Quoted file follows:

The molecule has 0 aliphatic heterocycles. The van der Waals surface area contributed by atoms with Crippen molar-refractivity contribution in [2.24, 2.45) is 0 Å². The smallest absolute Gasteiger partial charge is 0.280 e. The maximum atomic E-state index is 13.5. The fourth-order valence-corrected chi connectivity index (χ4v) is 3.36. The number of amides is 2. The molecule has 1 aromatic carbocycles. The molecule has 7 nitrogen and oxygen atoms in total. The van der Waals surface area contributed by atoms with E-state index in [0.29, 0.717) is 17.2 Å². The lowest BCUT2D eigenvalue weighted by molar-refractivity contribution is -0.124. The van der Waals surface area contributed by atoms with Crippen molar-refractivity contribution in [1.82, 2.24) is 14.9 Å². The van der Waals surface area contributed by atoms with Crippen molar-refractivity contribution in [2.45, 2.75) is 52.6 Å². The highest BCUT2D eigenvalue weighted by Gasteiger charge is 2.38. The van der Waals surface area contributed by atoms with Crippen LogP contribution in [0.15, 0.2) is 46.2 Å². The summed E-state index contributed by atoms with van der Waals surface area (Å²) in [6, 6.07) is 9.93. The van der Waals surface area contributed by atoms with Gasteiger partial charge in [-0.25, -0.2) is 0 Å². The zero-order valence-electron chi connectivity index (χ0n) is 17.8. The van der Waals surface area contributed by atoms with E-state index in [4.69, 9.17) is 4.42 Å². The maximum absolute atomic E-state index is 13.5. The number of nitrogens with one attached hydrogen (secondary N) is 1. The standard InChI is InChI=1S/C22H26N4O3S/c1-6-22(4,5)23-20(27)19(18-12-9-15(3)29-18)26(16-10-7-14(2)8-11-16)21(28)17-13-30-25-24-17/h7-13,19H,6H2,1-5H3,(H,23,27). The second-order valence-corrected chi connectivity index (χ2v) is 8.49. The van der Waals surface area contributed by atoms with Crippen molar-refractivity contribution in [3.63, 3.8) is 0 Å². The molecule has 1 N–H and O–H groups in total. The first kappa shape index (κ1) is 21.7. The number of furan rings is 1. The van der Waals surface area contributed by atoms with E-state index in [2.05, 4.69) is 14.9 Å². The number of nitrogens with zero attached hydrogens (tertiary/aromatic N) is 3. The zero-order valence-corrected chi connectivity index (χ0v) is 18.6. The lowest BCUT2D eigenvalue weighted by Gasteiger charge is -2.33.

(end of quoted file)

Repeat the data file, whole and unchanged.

The molecule has 0 aliphatic heterocycles. The van der Waals surface area contributed by atoms with Crippen molar-refractivity contribution in [2.24, 2.45) is 0 Å². The smallest absolute Gasteiger partial charge is 0.280 e. The maximum atomic E-state index is 13.5. The fourth-order valence-corrected chi connectivity index (χ4v) is 3.36. The number of amides is 2. The molecule has 1 aromatic carbocycles. The molecule has 7 nitrogen and oxygen atoms in total. The van der Waals surface area contributed by atoms with E-state index in [0.29, 0.717) is 17.2 Å². The lowest BCUT2D eigenvalue weighted by molar-refractivity contribution is -0.124. The van der Waals surface area contributed by atoms with Crippen molar-refractivity contribution in [1.82, 2.24) is 14.9 Å². The van der Waals surface area contributed by atoms with Crippen molar-refractivity contribution in [2.45, 2.75) is 52.6 Å². The highest BCUT2D eigenvalue weighted by Gasteiger charge is 2.38. The van der Waals surface area contributed by atoms with Crippen LogP contribution in [0.15, 0.2) is 46.2 Å². The summed E-state index contributed by atoms with van der Waals surface area (Å²) in [6, 6.07) is 9.93. The van der Waals surface area contributed by atoms with Gasteiger partial charge in [-0.25, -0.2) is 0 Å². The zero-order valence-electron chi connectivity index (χ0n) is 17.8. The van der Waals surface area contributed by atoms with E-state index in [4.69, 9.17) is 4.42 Å². The maximum absolute atomic E-state index is 13.5. The number of nitrogens with one attached hydrogen (secondary N) is 1. The standard InChI is InChI=1S/C22H26N4O3S/c1-6-22(4,5)23-20(27)19(18-12-9-15(3)29-18)26(16-10-7-14(2)8-11-16)21(28)17-13-30-25-24-17/h7-13,19H,6H2,1-5H3,(H,23,27). The second-order valence-corrected chi connectivity index (χ2v) is 8.49. The van der Waals surface area contributed by atoms with Crippen molar-refractivity contribution in [3.63, 3.8) is 0 Å². The molecule has 1 N–H and O–H groups in total. The first kappa shape index (κ1) is 21.7. The number of furan rings is 1. The van der Waals surface area contributed by atoms with E-state index in [2.05, 4.69) is 14.9 Å². The number of nitrogens with zero attached hydrogens (tertiary/aromatic N) is 3. The zero-order valence-corrected chi connectivity index (χ0v) is 18.6. The lowest BCUT2D eigenvalue weighted by Gasteiger charge is -2.33.